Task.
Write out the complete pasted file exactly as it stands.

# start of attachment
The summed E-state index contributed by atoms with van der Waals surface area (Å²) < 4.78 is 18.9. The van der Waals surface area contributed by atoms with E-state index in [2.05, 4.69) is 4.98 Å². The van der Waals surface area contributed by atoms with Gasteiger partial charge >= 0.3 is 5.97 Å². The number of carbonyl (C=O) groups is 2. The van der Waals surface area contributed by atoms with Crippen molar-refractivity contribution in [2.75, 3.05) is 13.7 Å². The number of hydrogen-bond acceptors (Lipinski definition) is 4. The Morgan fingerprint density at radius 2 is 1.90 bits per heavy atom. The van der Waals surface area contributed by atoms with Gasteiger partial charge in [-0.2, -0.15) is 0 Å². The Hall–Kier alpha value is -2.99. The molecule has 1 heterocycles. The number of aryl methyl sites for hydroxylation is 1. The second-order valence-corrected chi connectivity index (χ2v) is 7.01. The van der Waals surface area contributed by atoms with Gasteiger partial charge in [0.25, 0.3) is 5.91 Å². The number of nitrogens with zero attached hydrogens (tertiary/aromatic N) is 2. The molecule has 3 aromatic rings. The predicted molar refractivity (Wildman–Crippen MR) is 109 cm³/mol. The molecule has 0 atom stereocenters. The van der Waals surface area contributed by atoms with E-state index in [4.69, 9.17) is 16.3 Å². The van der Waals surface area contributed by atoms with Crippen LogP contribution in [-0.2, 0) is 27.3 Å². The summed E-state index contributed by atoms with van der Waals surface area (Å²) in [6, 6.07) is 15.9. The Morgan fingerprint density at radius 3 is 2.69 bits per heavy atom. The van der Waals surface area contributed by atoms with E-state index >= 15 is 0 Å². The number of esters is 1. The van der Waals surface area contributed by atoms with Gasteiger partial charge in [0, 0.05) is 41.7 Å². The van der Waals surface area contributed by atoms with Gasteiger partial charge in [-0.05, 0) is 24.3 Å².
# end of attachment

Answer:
The summed E-state index contributed by atoms with van der Waals surface area (Å²) < 4.78 is 18.9. The van der Waals surface area contributed by atoms with E-state index in [2.05, 4.69) is 4.98 Å². The van der Waals surface area contributed by atoms with Gasteiger partial charge >= 0.3 is 5.97 Å². The number of carbonyl (C=O) groups is 2. The van der Waals surface area contributed by atoms with Crippen molar-refractivity contribution in [2.75, 3.05) is 13.7 Å². The number of hydrogen-bond acceptors (Lipinski definition) is 4. The Morgan fingerprint density at radius 2 is 1.90 bits per heavy atom. The van der Waals surface area contributed by atoms with Gasteiger partial charge in [-0.2, -0.15) is 0 Å². The Hall–Kier alpha value is -2.99. The molecule has 1 heterocycles. The number of aryl methyl sites for hydroxylation is 1. The second-order valence-corrected chi connectivity index (χ2v) is 7.01. The van der Waals surface area contributed by atoms with Gasteiger partial charge in [0.25, 0.3) is 5.91 Å². The number of nitrogens with zero attached hydrogens (tertiary/aromatic N) is 2. The molecule has 3 aromatic rings. The predicted molar refractivity (Wildman–Crippen MR) is 109 cm³/mol. The molecule has 0 atom stereocenters. The van der Waals surface area contributed by atoms with E-state index in [4.69, 9.17) is 16.3 Å². The van der Waals surface area contributed by atoms with Crippen LogP contribution in [-0.2, 0) is 27.3 Å². The summed E-state index contributed by atoms with van der Waals surface area (Å²) in [6, 6.07) is 15.9. The Morgan fingerprint density at radius 3 is 2.69 bits per heavy atom. The van der Waals surface area contributed by atoms with E-state index >= 15 is 0 Å². The number of esters is 1. The van der Waals surface area contributed by atoms with Gasteiger partial charge in [0, 0.05) is 41.7 Å². The van der Waals surface area contributed by atoms with Gasteiger partial charge in [-0.05, 0) is 24.3 Å².